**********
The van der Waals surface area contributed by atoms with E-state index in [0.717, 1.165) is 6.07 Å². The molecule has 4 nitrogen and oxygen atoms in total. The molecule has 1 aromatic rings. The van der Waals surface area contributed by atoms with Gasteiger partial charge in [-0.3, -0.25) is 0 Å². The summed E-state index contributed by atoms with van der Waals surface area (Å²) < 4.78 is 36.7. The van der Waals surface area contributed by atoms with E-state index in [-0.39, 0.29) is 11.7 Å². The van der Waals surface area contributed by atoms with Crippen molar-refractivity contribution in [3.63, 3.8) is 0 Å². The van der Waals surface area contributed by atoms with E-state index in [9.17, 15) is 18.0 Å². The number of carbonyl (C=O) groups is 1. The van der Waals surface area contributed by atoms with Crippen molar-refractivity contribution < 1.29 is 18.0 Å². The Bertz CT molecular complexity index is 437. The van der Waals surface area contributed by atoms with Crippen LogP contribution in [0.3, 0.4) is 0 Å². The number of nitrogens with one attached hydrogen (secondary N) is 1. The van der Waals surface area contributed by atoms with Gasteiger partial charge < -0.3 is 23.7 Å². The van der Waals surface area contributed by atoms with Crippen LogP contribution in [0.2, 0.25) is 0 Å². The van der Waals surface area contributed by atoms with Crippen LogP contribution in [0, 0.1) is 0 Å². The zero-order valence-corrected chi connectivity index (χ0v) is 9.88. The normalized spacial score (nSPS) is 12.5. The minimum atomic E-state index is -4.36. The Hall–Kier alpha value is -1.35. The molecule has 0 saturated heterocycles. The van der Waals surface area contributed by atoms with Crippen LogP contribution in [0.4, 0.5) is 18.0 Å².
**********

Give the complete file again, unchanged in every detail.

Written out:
The van der Waals surface area contributed by atoms with E-state index in [0.717, 1.165) is 6.07 Å². The molecule has 4 nitrogen and oxygen atoms in total. The molecule has 1 aromatic rings. The van der Waals surface area contributed by atoms with Gasteiger partial charge in [-0.3, -0.25) is 0 Å². The summed E-state index contributed by atoms with van der Waals surface area (Å²) < 4.78 is 36.7. The van der Waals surface area contributed by atoms with E-state index in [-0.39, 0.29) is 11.7 Å². The van der Waals surface area contributed by atoms with Crippen molar-refractivity contribution in [3.63, 3.8) is 0 Å². The van der Waals surface area contributed by atoms with E-state index in [9.17, 15) is 18.0 Å². The number of carbonyl (C=O) groups is 1. The van der Waals surface area contributed by atoms with Crippen molar-refractivity contribution < 1.29 is 18.0 Å². The Bertz CT molecular complexity index is 437. The van der Waals surface area contributed by atoms with Crippen LogP contribution in [0.3, 0.4) is 0 Å². The number of nitrogens with one attached hydrogen (secondary N) is 1. The van der Waals surface area contributed by atoms with Gasteiger partial charge < -0.3 is 23.7 Å². The van der Waals surface area contributed by atoms with Crippen LogP contribution in [0.2, 0.25) is 0 Å². The van der Waals surface area contributed by atoms with Crippen LogP contribution in [0, 0.1) is 0 Å². The zero-order valence-corrected chi connectivity index (χ0v) is 9.88. The normalized spacial score (nSPS) is 12.5. The minimum atomic E-state index is -4.36. The Hall–Kier alpha value is -1.35. The molecule has 0 saturated heterocycles. The van der Waals surface area contributed by atoms with Crippen LogP contribution in [0.4, 0.5) is 18.0 Å².